Cicada Snacks: The Wild (and Tasty) Side of Brood X at the Zoo

They slumber underground for 16 summers, nestled near tree roots, sipping xylem — the nutrient-poor water inside tree tissues. Then, as ground temperatures rise on the 17th summer, they emerge and begin blindly burrowing their way toward the surface, bursting forth to a summer of song, flight and love.

It sounds like a spooky fairytale but in fact, it’s the actual true story of the 17-year Brood X cicadas and for some Zoo animals, the beginning of a tasty bug buffet.

Washington, D.C., Maryland and Virginia have cicadas every summer. Their song is the soundtrack to the region’s warmest days and sultriest nights. We rarely see those cicadas, though, because while they do sing, they are also camouflaged to blend into the trees. Their survival strategy is to hide to avoid being eaten.

Brood X cicadas take a different track. With flashy Tonka-truck colored wings and vivid scarlet eyes, they’re nothing if not showy. Their strategy, rather than hiding, is to exist in such vast numbers that enough survive to mate and lay eggs in new young tree stems. The larvae then hatch and fall to the ground looking for grass or any other plants that offer a place to hide before burrowing down to tree roots, ensuring the next Brood X generation   emerges 16 years from now.

Magic Cicadas

Three species of cicadas make up Brood X 17-year cicadas, all in the genus Magicicada. The genus name actually means “many”— a reference to their overwhelming numbers — but for entomologist and Amazonia exhibit keeper Donna Stockton at the Smithsonian’s National Zoo and Conservation Biology Institute, it might as well mean what it sounds like: magical.

“I could talk about cicadas all day,” Stockton enthuses. “The 17-year emergence is such an exciting time because it gives people a chance to learn about these amazing insects that otherwise they wouldn’t see, because the cicadas we have every year are camouflaged.”

Their coloring is striking, but what really sets the Brood X cicadas apart, aside from their sheer numbers, are their songs. Specifically, the volume of those songs.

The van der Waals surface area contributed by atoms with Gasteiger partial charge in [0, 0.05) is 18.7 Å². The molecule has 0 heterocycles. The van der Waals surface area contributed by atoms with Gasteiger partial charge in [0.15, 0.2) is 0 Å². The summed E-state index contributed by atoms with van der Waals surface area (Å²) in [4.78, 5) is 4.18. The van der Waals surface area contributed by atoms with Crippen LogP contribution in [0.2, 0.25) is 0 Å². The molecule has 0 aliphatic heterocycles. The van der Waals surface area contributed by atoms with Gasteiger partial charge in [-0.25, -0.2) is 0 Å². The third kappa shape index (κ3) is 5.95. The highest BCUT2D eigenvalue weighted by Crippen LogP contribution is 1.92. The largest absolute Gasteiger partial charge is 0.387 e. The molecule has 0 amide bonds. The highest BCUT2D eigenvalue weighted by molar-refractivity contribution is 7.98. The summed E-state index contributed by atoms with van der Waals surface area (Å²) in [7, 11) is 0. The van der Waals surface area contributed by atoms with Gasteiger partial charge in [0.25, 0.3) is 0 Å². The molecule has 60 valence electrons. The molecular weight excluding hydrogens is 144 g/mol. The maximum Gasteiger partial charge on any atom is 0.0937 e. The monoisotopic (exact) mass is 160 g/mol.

“You think our annual cicadas are loud when you hear their little chirping, wait until you hear the 17-year cicadas,” Stockton said. “Their calls can get really loud — almost like an airplane flying over. Each species has its own call, but they’re all loud.”

People all over the Washington, D.C. region will be able to hear the cicadas, and some lucky, observant ones may also be able to spot the “chimneys” cicadas often build up from the ground. Similar to a crayfish turret, the chimneys are most visible on bare ground without too many leafy trees and can reach heights of up to a foot.

The cicadas crawl out of the ground as the ground temperatures reach 64 or 65 degrees Fahrenheit. They molt a number of times underground, shedding their exoskeletons as they grow larger. By the time they ascend their chimneys and emerge from the soil, they’re brown and crunchy nymphs.  They molt one more time before they transform into their final winged stage. Then the males start singing to attract females and mate. The female cicadas lay eggs, and both parents die. Their life cycle is over for another 17 years.

Cicadas at the Zoo

Given that it has been 17 years since their last emergence, zoo keepers and scientists aren’t entirely sure what to expect from Brood X. Though, given the size of the Zoo and the number of trees on it, they’re expecting a fair showing of cicadas.

“There are stories from last time of keepers using shovels and brooms to sweep cicada larvae off Olmsted,” said Mike Maslanka, head of nutrition science, referring to the main pathway through the Zoo named for famous landscape designer Frederick Law Olmsted. “Looking at the map, we do expect more of an impact at the Zoo in Washington, D.C., than out at the Conservation Biology Institute in Front Royal, Virginia.”

When the cicadas emerge from the ground, they are typically as plump, soft and well-fed as they’re going to get, and a number of animals find them irresistible. Maslanka notes that all the bears — sloth bears, Andean bears, and the giant pandas — will likely be interested in the cicadas, along with the maned wolves and otters.

Sloth bears evolved to eat insects. The giant pandas and Andean bears, usually herbivores, are not likely to turn down such tasty plump larvae should they emerge in the panda yard. Maned wolves subsist mainly on small animals and insects, so they are likely to be thrilled by the smorgasbord erupting in their yards. And otters, especially the nimble-pawed Asian small-clawed otters, will delight in digging up and consuming the tasty treats.

The cicadas are safe for the Zoo animals to eat. The only concern Maslanka has is making sure that none of the animals eat too many of them. They know the cicadas are high in protein, but they are insects and, when in their winged form, they can be harder to digest than other, softer, foods. The nutritionists are discussing possibly collecting and freezing some of the larva to study or save for animal enrichment later.